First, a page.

As is discussed in more detail in Section III, Discussion, NEPA is largely a procedural statute, which requires that the NRC undertake environmental review of its licensing actions. In implementing the requirements of NEPA, the NRC has determined in § 51.101(a)(2) that taking action that would have an adverse environmental impact, or would limit the choice of reasonable alternatives may be grounds for denial of a license, and includes within these designations the provisions in §§ 30.33(a)(5), 40.32(e), and 70.23(a)(7). Furthermore, as is also discussed further in Section III, Discussion, § 161.b of the AEA confers on the NRC the authority to establish by rule and regulation such standards as the NRC “deems necessary or desirable” to ensure the public health and safety from radiological hazards, including limitations on an applicant's or licensee's ability to engage in construction, which it did when it initially promulgated §§ 30.33(a)(5), 40.32(e), and 70.23(a)(7). See§ 161.b of the AEA. Although the AEA expressly grants the NRC the authority to license power reactors in separate construction and operational phases, this bi-furcated process is not contemplated within the AEA for materials licenses. Instead, licensing of materials users and their facilities is presumed to be an all-in-one action resulting in a single license authorizing both construction and operations. For example, with respect to enrichment facilities, the AEA indicates that the license being issued is one for construction and operation of a facility. See§ 193 of the AEA. Therefore, while neither NEPA nor the AEA, on their face, specifically require that the NRC establish regulations regarding the timing of the commencement of construction activities by materials applicants and licensees, neither do they prohibit such regulations. Instead, the NRC has been given the authority to promulgate those rules and regulations which it finds necessary or desirable to fulfill its statutory obligation of ensuring the public health and safety from radiological hazards and conducting its regulatory licensing in a manner receptive to environmental concerns. See§ 51.10(b).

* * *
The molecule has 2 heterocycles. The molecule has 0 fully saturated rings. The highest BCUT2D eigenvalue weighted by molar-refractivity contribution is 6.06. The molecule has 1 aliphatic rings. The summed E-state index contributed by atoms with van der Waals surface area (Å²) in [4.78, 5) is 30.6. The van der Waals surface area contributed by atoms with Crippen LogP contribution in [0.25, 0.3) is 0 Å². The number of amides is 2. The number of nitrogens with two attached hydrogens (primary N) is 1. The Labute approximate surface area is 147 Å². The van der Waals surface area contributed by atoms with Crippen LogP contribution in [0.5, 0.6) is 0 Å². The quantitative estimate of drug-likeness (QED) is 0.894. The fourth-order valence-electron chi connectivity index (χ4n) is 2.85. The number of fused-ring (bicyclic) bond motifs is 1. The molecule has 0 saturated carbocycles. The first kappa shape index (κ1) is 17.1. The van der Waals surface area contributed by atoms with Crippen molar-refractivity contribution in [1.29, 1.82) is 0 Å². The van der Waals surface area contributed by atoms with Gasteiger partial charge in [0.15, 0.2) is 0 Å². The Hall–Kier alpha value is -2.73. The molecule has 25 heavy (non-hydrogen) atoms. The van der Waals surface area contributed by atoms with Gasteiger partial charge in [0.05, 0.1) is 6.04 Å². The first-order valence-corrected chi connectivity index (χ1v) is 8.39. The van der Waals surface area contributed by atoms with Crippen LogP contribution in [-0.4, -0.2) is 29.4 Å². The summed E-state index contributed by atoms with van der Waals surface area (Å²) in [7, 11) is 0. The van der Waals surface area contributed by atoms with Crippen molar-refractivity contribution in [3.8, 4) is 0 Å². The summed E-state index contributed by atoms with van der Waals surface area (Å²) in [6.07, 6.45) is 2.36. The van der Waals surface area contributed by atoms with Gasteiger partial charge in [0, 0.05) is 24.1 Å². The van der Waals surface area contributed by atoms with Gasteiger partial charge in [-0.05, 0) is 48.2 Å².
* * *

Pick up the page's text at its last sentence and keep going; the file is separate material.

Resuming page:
It is also important to note that the Commission limited its finding in Nuclear Fuel Services to the circumstances of that case. Those circumstances consisted of a licensee that had submitted three amendments, NRC staff that had completed itsenvironmental review of the first amendment, and a licensee that had commenced construction on the building contemplated in the first amendment. In accordance with § 70.23(e), this licensee waited until after the staff's environmental review to commence construction on the building covered by the license amendment. The petition to enjoin the construction activities was directed not only towards this activity, but any future construction activity related to the remaining two amendments. The Commission questioned the extent and nature of the prohibition of construction in the materials license context, but did not negate the intent or the effect of its regulations on such activity. The NRC's regulations today continue to contain a “prohibition” against construction activity by materials licensees and applicants prior to the conclusion of the NRC staff's environmental review. This “prohibition” is unaffected by this final rule, as is the potential penalty for its violation. As previously indicated, this rule is primarily aimed at clarifying in the materials context when “construction” will be considered to have commenced to determine which activities, if taken prior to the completion of the NRC's environmental review, could be grounds for denial of a license. As the Commission indicated in NFS,“[i]t obviously makes sense for NRC licensees not to proceed with construction that, after a NEPA and licensing review, might prove fruitless. That is the purpose underlying §§ 51.101 and 70.23(a)(7), which seek to discourage premature construction.”Id.250. These considerations continue to be equally applicable to the NRC's regulations as provided for in this rule.